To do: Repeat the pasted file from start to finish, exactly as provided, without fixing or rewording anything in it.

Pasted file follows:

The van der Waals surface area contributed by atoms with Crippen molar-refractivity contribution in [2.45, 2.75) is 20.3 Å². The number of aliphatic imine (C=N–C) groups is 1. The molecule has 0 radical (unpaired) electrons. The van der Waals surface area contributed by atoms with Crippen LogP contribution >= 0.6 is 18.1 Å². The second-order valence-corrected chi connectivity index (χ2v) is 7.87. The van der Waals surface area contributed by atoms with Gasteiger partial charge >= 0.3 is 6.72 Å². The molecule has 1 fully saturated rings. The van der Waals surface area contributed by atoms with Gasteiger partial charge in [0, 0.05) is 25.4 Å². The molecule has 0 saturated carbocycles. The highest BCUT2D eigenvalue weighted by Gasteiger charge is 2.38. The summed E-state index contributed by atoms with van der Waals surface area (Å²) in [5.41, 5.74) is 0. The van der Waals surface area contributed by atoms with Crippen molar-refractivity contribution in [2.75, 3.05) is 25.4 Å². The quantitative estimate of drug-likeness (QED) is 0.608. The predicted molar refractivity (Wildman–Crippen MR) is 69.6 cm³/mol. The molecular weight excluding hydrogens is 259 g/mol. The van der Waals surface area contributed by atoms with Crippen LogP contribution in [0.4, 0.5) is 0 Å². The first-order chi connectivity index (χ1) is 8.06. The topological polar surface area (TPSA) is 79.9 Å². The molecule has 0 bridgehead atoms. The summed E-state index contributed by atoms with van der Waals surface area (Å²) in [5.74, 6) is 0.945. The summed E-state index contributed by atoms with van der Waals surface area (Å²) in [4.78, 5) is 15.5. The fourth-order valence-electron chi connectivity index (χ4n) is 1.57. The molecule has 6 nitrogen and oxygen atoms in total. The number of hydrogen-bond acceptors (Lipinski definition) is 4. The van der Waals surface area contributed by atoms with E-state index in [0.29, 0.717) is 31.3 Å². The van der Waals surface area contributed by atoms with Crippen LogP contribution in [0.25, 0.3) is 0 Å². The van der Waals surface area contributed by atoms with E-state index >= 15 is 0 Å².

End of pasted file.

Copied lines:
The van der Waals surface area contributed by atoms with Crippen molar-refractivity contribution in [2.45, 2.75) is 20.3 Å². The number of aliphatic imine (C=N–C) groups is 1. The molecule has 0 radical (unpaired) electrons. The van der Waals surface area contributed by atoms with Crippen LogP contribution >= 0.6 is 18.1 Å². The second-order valence-corrected chi connectivity index (χ2v) is 7.87. The van der Waals surface area contributed by atoms with Gasteiger partial charge >= 0.3 is 6.72 Å². The molecule has 1 fully saturated rings. The van der Waals surface area contributed by atoms with Gasteiger partial charge in [0, 0.05) is 25.4 Å². The molecule has 0 saturated carbocycles. The highest BCUT2D eigenvalue weighted by Gasteiger charge is 2.38. The summed E-state index contributed by atoms with van der Waals surface area (Å²) in [5.41, 5.74) is 0. The van der Waals surface area contributed by atoms with Crippen molar-refractivity contribution in [2.75, 3.05) is 25.4 Å². The quantitative estimate of drug-likeness (QED) is 0.608. The predicted molar refractivity (Wildman–Crippen MR) is 69.6 cm³/mol. The molecular weight excluding hydrogens is 259 g/mol. The van der Waals surface area contributed by atoms with Crippen LogP contribution in [0.4, 0.5) is 0 Å². The first-order chi connectivity index (χ1) is 8.06. The topological polar surface area (TPSA) is 79.9 Å². The molecule has 0 bridgehead atoms. The summed E-state index contributed by atoms with van der Waals surface area (Å²) in [5.74, 6) is 0.945. The summed E-state index contributed by atoms with van der Waals surface area (Å²) in [4.78, 5) is 15.5. The fourth-order valence-electron chi connectivity index (χ4n) is 1.57. The molecule has 6 nitrogen and oxygen atoms in total. The number of hydrogen-bond acceptors (Lipinski definition) is 4. The van der Waals surface area contributed by atoms with E-state index in [0.29, 0.717) is 31.3 Å². The van der Waals surface area contributed by atoms with Crippen LogP contribution in [0.25, 0.3) is 0 Å². The van der Waals surface area contributed by atoms with E-state index >= 15 is 0 Å².